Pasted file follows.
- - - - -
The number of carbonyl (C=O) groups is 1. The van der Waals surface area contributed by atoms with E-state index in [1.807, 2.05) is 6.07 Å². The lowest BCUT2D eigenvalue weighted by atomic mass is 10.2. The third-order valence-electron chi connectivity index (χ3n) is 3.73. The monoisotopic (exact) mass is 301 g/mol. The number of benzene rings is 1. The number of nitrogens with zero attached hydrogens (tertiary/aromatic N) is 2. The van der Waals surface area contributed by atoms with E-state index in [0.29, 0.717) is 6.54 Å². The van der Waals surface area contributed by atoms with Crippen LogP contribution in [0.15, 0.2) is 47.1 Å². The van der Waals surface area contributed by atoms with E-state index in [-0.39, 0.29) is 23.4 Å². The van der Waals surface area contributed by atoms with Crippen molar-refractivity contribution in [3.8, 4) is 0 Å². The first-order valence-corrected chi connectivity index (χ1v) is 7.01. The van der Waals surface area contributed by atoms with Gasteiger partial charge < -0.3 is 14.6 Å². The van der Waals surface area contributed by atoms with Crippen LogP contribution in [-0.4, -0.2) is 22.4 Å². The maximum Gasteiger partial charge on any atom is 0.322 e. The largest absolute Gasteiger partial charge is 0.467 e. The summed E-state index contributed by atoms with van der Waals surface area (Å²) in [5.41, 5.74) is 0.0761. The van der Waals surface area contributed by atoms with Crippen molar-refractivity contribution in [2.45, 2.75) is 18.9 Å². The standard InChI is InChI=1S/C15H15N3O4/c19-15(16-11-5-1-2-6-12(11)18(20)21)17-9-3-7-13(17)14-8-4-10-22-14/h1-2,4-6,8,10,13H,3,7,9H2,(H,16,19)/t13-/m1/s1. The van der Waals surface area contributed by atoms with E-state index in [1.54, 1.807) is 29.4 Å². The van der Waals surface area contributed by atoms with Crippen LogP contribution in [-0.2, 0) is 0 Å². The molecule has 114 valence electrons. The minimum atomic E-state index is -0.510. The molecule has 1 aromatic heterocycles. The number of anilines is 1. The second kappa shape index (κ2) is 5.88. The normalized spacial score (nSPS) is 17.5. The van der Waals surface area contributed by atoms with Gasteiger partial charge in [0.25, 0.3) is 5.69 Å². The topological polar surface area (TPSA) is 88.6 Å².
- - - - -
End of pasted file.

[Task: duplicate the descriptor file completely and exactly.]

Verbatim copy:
The number of carbonyl (C=O) groups is 1. The van der Waals surface area contributed by atoms with E-state index in [1.807, 2.05) is 6.07 Å². The lowest BCUT2D eigenvalue weighted by atomic mass is 10.2. The third-order valence-electron chi connectivity index (χ3n) is 3.73. The monoisotopic (exact) mass is 301 g/mol. The number of benzene rings is 1. The number of nitrogens with zero attached hydrogens (tertiary/aromatic N) is 2. The van der Waals surface area contributed by atoms with E-state index in [0.29, 0.717) is 6.54 Å². The van der Waals surface area contributed by atoms with Crippen LogP contribution in [0.15, 0.2) is 47.1 Å². The van der Waals surface area contributed by atoms with E-state index in [-0.39, 0.29) is 23.4 Å². The van der Waals surface area contributed by atoms with Crippen molar-refractivity contribution in [3.8, 4) is 0 Å². The first-order valence-corrected chi connectivity index (χ1v) is 7.01. The van der Waals surface area contributed by atoms with Gasteiger partial charge < -0.3 is 14.6 Å². The van der Waals surface area contributed by atoms with Crippen LogP contribution in [-0.4, -0.2) is 22.4 Å². The maximum Gasteiger partial charge on any atom is 0.322 e. The largest absolute Gasteiger partial charge is 0.467 e. The summed E-state index contributed by atoms with van der Waals surface area (Å²) in [5.41, 5.74) is 0.0761. The van der Waals surface area contributed by atoms with Crippen molar-refractivity contribution in [2.45, 2.75) is 18.9 Å². The standard InChI is InChI=1S/C15H15N3O4/c19-15(16-11-5-1-2-6-12(11)18(20)21)17-9-3-7-13(17)14-8-4-10-22-14/h1-2,4-6,8,10,13H,3,7,9H2,(H,16,19)/t13-/m1/s1. The van der Waals surface area contributed by atoms with E-state index in [1.54, 1.807) is 29.4 Å². The van der Waals surface area contributed by atoms with Crippen LogP contribution in [-0.2, 0) is 0 Å². The molecule has 114 valence electrons. The minimum atomic E-state index is -0.510. The molecule has 1 aromatic heterocycles. The number of anilines is 1. The second kappa shape index (κ2) is 5.88. The normalized spacial score (nSPS) is 17.5. The van der Waals surface area contributed by atoms with Gasteiger partial charge in [0.25, 0.3) is 5.69 Å². The topological polar surface area (TPSA) is 88.6 Å².